Thursday, May 02, 2019

In Austin, a reminder why indigent defense should be independent of the judiciary

Judges in Travis County later today will consider a public-defender proposal that became controversial when the local criminal-defense bar stormed away from the table like spoiled children. (The judges initially opposed a PD office outright, but some of them appear to have softened up.) Luckily, not all the defense lawyers on the working group quit, more were added, and the county-convened working group continued its work, producing this proposal for a public-defender office to handle 30% of the indigent caseload in Travis County criminal courts.

In a sop to the local defense bar (which, personally, I wouldn't have afforded them, after their self-righteous hissy fit), the proposal solicits new resources for the existing "Managed Assigned Counsel" system, which has been an embarrassing failure by any measure. But it would also establish a public-defender office in the largest American county not to have one. And over time, Grits has little doubt which system will prove more effective.

The managed-assigned-counsel system in Austin has been criticized for not promptly appointing counsel, and attorneys with the largest caseloads took on MORE cases under the CAPDS system than before. Inmates spent more time in jail. And in general, outcomes for indigent defendants in Travis county were worse than defendants with private lawyers, while national analyses have found outcomes for public defenders and retained counsel are much closer.

So if Travis County judges were making a decision based on the merits, they should absolutely support a public-defender office. But here's the thing: Ethically, it shouldn't be any of their business.

Texas law gives elected judges tremendous control over appointment of counsel for the indigent. However, the very first of the American Bar Association's 10 principles on indigent defense declares that the appointment, payment, etc. of defense counsel should occur independently of the judiciary. That's the county commissioners' business, not theirs.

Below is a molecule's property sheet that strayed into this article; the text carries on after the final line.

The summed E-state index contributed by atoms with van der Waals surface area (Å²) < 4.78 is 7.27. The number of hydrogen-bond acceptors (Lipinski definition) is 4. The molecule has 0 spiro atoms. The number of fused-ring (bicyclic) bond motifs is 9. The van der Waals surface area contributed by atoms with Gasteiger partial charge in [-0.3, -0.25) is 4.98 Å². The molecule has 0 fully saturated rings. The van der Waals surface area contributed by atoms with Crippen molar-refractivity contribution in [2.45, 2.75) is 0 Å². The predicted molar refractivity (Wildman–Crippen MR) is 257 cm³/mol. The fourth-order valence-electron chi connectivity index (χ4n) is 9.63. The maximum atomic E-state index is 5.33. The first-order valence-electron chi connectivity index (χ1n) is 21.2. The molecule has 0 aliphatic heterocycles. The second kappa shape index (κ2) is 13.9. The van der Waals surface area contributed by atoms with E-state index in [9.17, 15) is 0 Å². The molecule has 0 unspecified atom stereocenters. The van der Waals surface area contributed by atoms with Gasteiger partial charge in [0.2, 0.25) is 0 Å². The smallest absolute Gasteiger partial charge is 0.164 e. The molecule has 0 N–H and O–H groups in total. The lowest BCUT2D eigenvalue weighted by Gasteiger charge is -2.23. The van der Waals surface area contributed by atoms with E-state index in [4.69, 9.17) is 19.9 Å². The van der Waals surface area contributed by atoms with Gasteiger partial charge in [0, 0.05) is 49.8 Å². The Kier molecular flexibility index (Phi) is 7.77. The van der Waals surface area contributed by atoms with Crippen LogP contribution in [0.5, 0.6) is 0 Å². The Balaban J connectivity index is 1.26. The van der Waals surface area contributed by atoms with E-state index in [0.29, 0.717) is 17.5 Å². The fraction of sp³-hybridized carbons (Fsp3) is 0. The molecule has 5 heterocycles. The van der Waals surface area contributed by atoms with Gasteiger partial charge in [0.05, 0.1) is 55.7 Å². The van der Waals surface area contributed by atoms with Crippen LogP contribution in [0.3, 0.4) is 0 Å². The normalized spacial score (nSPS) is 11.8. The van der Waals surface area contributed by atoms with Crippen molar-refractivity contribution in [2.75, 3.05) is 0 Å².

That's necessary to avoid the appearance of conflicts of interest. You don't want a judge appearing to pick a poor attorney for a maligned defendant, nor choosing an exceptional one for a family friend. You don't want them hiring lawyers with a reputations for "moving cases" at the expense of asserting defendants' rights. Plus, criminal-defense lawyers who practice before local courts frequently are among the largest contributors to judges' electoral campaigns. So from the outside, an appearance of reciprocity may exist no matter what the individuals' intentions. (Occasionally, in Texas, it's more than just an appearance.)

All of this is a problem. Thus, the ABA's first "principle" of indigent defense reads: "The public defense function should be independent from political influence and subject to judicial supervision only in the same manner and to the same extent as retained counsel." Specifically, the ABA said "selection, funding, and payment" of attorneys should be independent of the judiciary.

As such, here's the bottom line: As politicians, Travis County judges legally can intervene to oppose a public-defender office. But as attorneys and custodians of the legal profession, they should refrain and support what the commissioners court wants to do.